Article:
Dustin Siggins

News, ,

Nevada GOP abandons pro-life and pro-marriage platform, party embracing ‘inclusion, not exclusion’

Dustin Siggins

LAS VEGAS, NV, April 15, 2014 (LifeSiteNews.com) -- The Nevada GOP has conceded the battles on marriage and abortion, voting to remove both issues from the party platform for electoral reasons. 

At its Saturday convention, Republican Party delegates voted to eliminate support for traditional marriage and unborn life in the party platform. The decision was made, according to State Party Chairman Michael McDonald, because "the party is going" towards "inclusion, not exclusion." Other Republicans on the platform committee were reported to have wanted to avoid social issues in 2014 because, according to one member, "the issue was how can we back out of people's personal lives."

"We need to focus on issues where we can have an impact," Dave Hockaday told ReviewJournal.com.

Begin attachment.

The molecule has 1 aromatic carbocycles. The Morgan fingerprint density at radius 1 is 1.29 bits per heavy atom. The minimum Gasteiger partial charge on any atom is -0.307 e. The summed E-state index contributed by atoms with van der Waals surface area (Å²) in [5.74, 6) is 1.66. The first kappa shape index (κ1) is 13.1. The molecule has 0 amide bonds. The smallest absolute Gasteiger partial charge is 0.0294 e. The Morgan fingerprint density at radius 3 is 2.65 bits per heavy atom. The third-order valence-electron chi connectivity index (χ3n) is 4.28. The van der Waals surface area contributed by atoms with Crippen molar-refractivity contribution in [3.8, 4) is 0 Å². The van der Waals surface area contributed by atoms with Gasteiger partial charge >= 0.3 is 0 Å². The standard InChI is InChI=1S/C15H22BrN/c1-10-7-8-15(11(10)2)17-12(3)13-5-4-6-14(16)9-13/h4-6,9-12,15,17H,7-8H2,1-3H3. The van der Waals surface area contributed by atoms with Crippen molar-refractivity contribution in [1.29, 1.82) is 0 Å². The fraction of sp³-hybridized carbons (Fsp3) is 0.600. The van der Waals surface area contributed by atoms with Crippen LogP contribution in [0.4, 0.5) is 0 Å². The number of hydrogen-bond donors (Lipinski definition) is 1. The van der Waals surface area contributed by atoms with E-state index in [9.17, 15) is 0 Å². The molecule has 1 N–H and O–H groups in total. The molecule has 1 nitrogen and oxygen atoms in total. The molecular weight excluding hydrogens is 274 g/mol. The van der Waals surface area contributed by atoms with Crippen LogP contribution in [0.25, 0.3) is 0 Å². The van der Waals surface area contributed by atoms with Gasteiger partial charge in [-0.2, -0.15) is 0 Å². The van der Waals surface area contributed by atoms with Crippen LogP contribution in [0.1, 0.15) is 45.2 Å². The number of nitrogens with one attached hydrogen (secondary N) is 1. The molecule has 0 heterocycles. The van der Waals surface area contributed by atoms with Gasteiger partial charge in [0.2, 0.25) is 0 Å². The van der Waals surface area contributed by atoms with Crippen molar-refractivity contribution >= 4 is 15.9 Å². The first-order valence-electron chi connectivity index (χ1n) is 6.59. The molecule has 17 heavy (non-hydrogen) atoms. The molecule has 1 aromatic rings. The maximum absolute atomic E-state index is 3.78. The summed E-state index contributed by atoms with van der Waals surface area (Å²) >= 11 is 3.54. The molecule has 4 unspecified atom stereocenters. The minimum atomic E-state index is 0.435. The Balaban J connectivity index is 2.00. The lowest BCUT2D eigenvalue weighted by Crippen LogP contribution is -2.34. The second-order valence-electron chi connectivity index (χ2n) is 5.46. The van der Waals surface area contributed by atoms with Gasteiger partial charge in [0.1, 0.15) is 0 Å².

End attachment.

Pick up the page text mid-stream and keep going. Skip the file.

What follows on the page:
Concerns about Supreme Court and other court decisions on abortion and marriage also made Republicans shy about addressing the two issues.

Click "like" if you are PRO-LIFE!

Delegates at the convention are picked among attendees at precinct meetings, which consist of local activists coming together to send representatives to the state party. This often means those who are most actively involved in the party are representing the interests of their precinct.

The Nevada GOP's decision stands in stark contrast to the Republican National Committee, which has renewed its focus on its pro-life platform in 2014 and includes both planks in its own platform. The RNC did not respond to multiple requests for comment about the Nevada party's decision.

It appears the decision was influenced by Republican Nevada Gov. Brian Sandoval's decision to not defend the state's marriage amendment. While Sandoval had previously stood up for the constitutional amendment, he said it is "clear that this case is no longer defensible in court." His statement came after a 9th Circuit Court decision declaring that sexual orientation cannot be the sole factor for taking a potential juror out of a pool of candidates.



Advertisement